Thursday, April 06, 2017

Czech currency liberated

After the Velvet Revolution and Velvet Divorce, we experienced the Velvet Unpegging

I was doing lots of things online. Suddenly, I looked at a window with the exchange rates and... the euro was below 27 for the first time since the 2013 anniversary of the Great October Revolution. The central bankers removed the controversial policy on April 6th, half an hour after the noon, after a "regular" meeting of that 7-member board. Thankfully, they only announced their evaporation minutes later – otherwise traders would have bought trillions of crowns within seconds.

It could have been much earlier but some of them were tempted to do the step much later, too. I really expected that event for almost a week – and was watching the rates by peripheral vision, while multi-tasking, for many many hours.



A watch with a 50-crown coin in it. CZK 50 should soon be over $2 again

As I already said, sorry for that, the moment of the liberation was unannounced – the Czech National Bank has only confirmed to have evaporated minutes later, via Twitter and other resources. The motion of the exchange rate was rather smooth, going from the cap level 27.02 to 26.80 or so, and returning back to 27.11 during the first backlash when the hottest investors were closing their positions. So the rate stayed within 1% from the cap level for an hour.

A billion of dollars or two went into the crown in recent days, being satisfied with a 10-heller if not smaller profit. Those are different strategies. Instead of "different", the word might be "stupid", too. For a few days, the crown may stay above 26.60 because lots of traders have bought the crowns who are satisfied with a 40-heller profit. But this hot cash is eventually depleted and the supply of crowns at these rates disappears – the remaining holders are medium- or long-term holders who really want to see the rate 26 if not 25 before they consider selling CZK.




In the long run, the crown is bound to strengthen by something like 5-15 percent, in months or a year. At this time, half an hour after the exit, you can still buy the crown at the rate 26.80 crowns per euro or so (less than 1% strengthening so far). In this way, you can get it almost as cheaply as you could during the intervention era. (Sorry, it's closer to 26.70 now. Update II: closer to 26.65. No more updates will be made to this paragraph.)

So I definitely recommend you to short EURCZK – to buy Czech crowns – if you can afford a stoploss level at 27.30 or something like that, and if you can have this position open for months. I actually think that the market will eventually figure out that it's a good idea.

Concerning a sustainable rate, there are voices that say that the euro will still be 26.10 in a few months – just 3% strengthening of the crown. When the interventions began, it was about 25.75 – five percent stronger than the cap. But if you used the Big Mac Index, or the brutally divergent nominal and PPP GDP – by a stunning factor of 1.8 – you could argue and some analysts have argued that the sustainable rate of one euro could be even below 20 crowns per euro. Well, 27/1.8 is equal to 15 (crowns per euro), if you need to know. I don't believe we will get there this year but it's a level that the country could actually survive just fine, I think.

A year ago, Roklen Research decided that the U.S. dollar should weaken by 52.62% relatively to the crown. ;-)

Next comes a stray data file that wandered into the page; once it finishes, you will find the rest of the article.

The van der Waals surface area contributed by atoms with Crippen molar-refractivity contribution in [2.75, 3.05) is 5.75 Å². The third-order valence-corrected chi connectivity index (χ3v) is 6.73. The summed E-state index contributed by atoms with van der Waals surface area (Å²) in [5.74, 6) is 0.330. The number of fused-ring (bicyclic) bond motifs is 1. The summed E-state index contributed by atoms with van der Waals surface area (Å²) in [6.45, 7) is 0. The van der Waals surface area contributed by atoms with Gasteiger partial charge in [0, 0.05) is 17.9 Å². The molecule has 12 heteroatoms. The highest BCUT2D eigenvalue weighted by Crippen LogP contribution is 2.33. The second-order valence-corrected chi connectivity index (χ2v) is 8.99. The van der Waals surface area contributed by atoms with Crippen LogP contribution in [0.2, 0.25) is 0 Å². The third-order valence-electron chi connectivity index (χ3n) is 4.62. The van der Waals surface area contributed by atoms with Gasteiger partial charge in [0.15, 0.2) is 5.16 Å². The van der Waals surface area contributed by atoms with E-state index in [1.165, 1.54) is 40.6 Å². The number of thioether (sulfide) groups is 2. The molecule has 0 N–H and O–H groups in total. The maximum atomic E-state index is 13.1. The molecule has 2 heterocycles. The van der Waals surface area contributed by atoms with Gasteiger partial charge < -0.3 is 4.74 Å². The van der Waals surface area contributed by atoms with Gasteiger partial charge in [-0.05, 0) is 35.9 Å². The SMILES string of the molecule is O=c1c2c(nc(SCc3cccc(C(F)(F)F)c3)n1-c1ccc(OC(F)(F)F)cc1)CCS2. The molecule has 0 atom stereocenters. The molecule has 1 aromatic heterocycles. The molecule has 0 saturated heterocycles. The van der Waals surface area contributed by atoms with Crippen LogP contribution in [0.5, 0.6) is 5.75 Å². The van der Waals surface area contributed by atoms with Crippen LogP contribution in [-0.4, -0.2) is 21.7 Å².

It will be gradually swallowing the crowns from the impatient investors who want to lock their so far small profits really quickly. (The crown weakened to 27.25 last Friday, so the profit to 26.75 seems just very small to me.) I guess that lots of these people and companies that will be buying crowns will be big institutional investors – banks like ING and many others – that are now guaranteed that the total number of crowns in the world won't diverge.

So be as quick as possible in buying crowns – shorting EURCZK – if you can. Don't dream about getting much more than 26.90 for a crown, you could miss the opportunity. I think that the number of buying orders if the euro returns above 26.90 again is huge at this moment. You may also buy purely Czech stocks which may give you the strengthening of the crown on top of the expected yields – e.g. Komerční banka and Moneta (banks), ČEZ (top Central and Eastern European utility) – and, if you don't mind small stocks, also Unipetrol, Stock Spirits, Pegas Nonwovens, and Kofola.

Czechia has become the 17th country in the world according to the foreign currency reserves. In the European Union, it's right after the "Munich Four" group of European powers. This (DE, FR, UK, IT) is supposed to be an analogy of the "Visegrád Four". ;-) And Czechia is really just dozens of percent below each of the Munich Four nations. In February, Czechia trumped Trump's U.S. in the amount of foreign reserves.

Switzerland is still well ahead of us – by a factor of 5. This factor exceeds the ratios of GDPs, which is 2 or 3, by PPP or nominally. Because of the developments and mostly big speculators that have hoarded lots of crowns, the Czech crown has become a minor reserve currency. It may ultimately be a good thing although I obviously think that the most important principle of the free markets say that the interventions were evil.

Previous blog posts containing koruna and Czech crown. I don't have enough time to explain all the things again.



P.S. I think that most of the analysts were wrong and I was right. There was no substantial volatility so far, crown did strengthen gradually and visibly, going towards its fair value – although, yes, I did expect the speed of strengthening of the rate to be 5 times faster or so. But 1.5% of strengthening in 3 hours isn't too bad. Of course, things can go differently in the coming days and weeks.

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